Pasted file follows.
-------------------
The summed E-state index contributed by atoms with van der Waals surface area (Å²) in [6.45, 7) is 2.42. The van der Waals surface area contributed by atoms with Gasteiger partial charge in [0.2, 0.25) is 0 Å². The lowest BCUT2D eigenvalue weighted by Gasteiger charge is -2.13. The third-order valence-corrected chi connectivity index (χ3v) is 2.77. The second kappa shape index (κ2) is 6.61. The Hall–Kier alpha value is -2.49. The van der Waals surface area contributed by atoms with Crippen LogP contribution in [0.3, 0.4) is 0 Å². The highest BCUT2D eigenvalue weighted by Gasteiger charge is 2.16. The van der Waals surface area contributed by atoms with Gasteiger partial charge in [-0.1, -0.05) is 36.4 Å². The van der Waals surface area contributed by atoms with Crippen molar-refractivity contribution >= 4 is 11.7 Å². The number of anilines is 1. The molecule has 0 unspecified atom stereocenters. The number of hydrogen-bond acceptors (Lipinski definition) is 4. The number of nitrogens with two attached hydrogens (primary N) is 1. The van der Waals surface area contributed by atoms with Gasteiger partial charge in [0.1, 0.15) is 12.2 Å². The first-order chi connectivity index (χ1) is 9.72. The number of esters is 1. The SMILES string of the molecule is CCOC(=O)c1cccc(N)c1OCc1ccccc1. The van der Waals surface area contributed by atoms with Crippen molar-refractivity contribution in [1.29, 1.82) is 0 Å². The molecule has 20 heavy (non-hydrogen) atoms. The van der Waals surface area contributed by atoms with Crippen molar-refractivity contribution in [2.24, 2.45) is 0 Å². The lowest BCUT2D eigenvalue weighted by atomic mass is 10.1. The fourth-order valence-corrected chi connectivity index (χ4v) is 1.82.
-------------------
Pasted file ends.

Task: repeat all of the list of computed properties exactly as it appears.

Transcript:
The summed E-state index contributed by atoms with van der Waals surface area (Å²) in [6.45, 7) is 2.42. The van der Waals surface area contributed by atoms with Gasteiger partial charge in [0.2, 0.25) is 0 Å². The lowest BCUT2D eigenvalue weighted by Gasteiger charge is -2.13. The third-order valence-corrected chi connectivity index (χ3v) is 2.77. The second kappa shape index (κ2) is 6.61. The Hall–Kier alpha value is -2.49. The van der Waals surface area contributed by atoms with Crippen LogP contribution in [0.3, 0.4) is 0 Å². The highest BCUT2D eigenvalue weighted by Gasteiger charge is 2.16. The van der Waals surface area contributed by atoms with Gasteiger partial charge in [-0.1, -0.05) is 36.4 Å². The van der Waals surface area contributed by atoms with Crippen molar-refractivity contribution >= 4 is 11.7 Å². The number of anilines is 1. The molecule has 0 unspecified atom stereocenters. The number of hydrogen-bond acceptors (Lipinski definition) is 4. The number of nitrogens with two attached hydrogens (primary N) is 1. The van der Waals surface area contributed by atoms with Gasteiger partial charge in [0.1, 0.15) is 12.2 Å². The first-order chi connectivity index (χ1) is 9.72. The number of esters is 1. The SMILES string of the molecule is CCOC(=O)c1cccc(N)c1OCc1ccccc1. The van der Waals surface area contributed by atoms with Crippen molar-refractivity contribution in [1.29, 1.82) is 0 Å². The molecule has 20 heavy (non-hydrogen) atoms. The van der Waals surface area contributed by atoms with Crippen molar-refractivity contribution in [2.24, 2.45) is 0 Å². The lowest BCUT2D eigenvalue weighted by atomic mass is 10.1. The fourth-order valence-corrected chi connectivity index (χ4v) is 1.82.